Novel Strategy to Control Transgene Expression Mediated by a Sendai Virus-Based Vector Using a Nonstructural C Protein and Endogenous MicroRNAs

PLoS One. 2016 Oct 20;11(10):e0164720. doi: 10.1371/journal.pone.0164720. eCollection 2016.

Abstract

Tissue-specific control of gene expression is an invaluable tool for studying various biological processes and medical applications. Efficient regulatory systems have been utilized to control transgene expression in various types of DNA viral or integrating viral vectors. However, existing regulatory systems are difficult to transfer into negative-strand RNA virus vector platforms because of significant differences in their transcriptional machineries. In this study, we developed a novel strategy for regulating transgene expression mediated by a cytoplasmic RNA vector based on a replication-defective and persistent Sendai virus (SeVdp). Because of the capacity of Sendai virus (SeV) nonstructural C proteins to specifically inhibit viral RNA synthesis, overexpression of C protein significantly reduced transgene expression mediated by SeVdp vectors. We found that SeV C overexpression concomitantly reduced SeVdp mRNA levels and genomic RNA synthesis. To control C expression, target sequences for an endogenous microRNA were incorporated into the 3' untranslated region of the C genes. Incorporation of target sequences for miR-21 into the SeVdp vector restored transgene expression in HeLa cells by decreasing C expression. Furthermore, the SeVdp vector containing target sequences for let-7a enabled cell-specific control of transgene expression in human fibroblasts and induced pluripotent stem cells. Our findings demonstrate that SeV C can be used as an effective regulator for controlling transgene expression. This strategy will contribute to efficient and less toxic SeVdp-mediated gene transfer in various biological applications.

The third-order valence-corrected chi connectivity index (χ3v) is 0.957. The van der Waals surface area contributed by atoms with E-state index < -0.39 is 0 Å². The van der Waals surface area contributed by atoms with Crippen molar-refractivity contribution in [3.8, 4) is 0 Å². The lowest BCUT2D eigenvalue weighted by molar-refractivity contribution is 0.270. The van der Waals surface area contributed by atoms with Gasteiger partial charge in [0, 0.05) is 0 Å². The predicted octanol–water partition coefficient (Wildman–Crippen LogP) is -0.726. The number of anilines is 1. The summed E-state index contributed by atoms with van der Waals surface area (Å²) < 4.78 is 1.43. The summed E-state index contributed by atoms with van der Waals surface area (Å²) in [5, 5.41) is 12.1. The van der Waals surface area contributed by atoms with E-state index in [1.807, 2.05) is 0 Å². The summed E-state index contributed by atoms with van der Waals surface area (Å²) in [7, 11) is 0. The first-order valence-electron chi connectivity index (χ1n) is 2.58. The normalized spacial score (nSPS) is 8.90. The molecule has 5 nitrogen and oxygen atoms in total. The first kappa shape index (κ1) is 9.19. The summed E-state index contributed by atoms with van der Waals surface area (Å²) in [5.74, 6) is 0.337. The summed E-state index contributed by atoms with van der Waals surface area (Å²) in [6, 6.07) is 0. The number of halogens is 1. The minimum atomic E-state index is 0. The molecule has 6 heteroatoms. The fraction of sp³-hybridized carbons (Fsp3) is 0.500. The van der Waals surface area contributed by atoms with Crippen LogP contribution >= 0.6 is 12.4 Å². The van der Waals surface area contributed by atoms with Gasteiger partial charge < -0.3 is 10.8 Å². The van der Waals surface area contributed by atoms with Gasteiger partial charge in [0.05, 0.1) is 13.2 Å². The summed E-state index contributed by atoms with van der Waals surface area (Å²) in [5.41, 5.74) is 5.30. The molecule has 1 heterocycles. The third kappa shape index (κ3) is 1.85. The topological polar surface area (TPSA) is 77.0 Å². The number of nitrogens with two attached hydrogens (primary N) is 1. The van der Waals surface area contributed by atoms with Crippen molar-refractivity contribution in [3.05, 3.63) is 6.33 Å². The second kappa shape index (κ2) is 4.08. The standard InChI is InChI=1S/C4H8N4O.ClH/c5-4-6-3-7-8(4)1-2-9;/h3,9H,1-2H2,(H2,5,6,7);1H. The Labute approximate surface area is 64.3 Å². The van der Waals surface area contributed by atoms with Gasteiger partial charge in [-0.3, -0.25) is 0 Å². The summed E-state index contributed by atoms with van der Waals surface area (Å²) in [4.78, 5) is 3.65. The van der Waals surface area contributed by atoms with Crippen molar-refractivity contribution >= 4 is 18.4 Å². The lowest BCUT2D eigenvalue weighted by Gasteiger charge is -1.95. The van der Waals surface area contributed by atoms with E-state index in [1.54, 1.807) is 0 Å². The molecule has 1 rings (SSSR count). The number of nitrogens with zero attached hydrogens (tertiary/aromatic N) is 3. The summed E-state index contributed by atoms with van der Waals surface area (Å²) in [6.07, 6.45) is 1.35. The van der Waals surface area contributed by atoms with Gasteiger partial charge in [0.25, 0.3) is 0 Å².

MeSH terms

  • Cells, Cultured
  • Fibroblasts / cytology
  • Fibroblasts / metabolism
  • Gene Expression Regulation, Viral
  • Genetic Vectors
  • HeLa Cells
  • Humans
  • MicroRNAs / genetics*
  • Organ Specificity
  • Pluripotent Stem Cells / cytology
  • Pluripotent Stem Cells / metabolism
  • Protein C / genetics
  • Protein C / metabolism*
  • Sendai virus / genetics*
  • Transduction, Genetic
  • Transgenes*

Substances

  • MIRN21 microRNA, human
  • MicroRNAs
  • Protein C
  • mirnlet7 microRNA, human

Grant support

This work was supported in part by JSPS KAKENHI Grant Number 24700490 (to MS) and by Program for Creating STart-ups from Advanced Research and Technology (START) (Japan Science and Technology Agency) (to MN). MN received support in the form of salary as founder and CTO (Chief Technology Officer) at Tokiwa-Bio. Inc. The funder had no role in the study design, data collection and analysis, decision to publish, or preparation of the manuscript.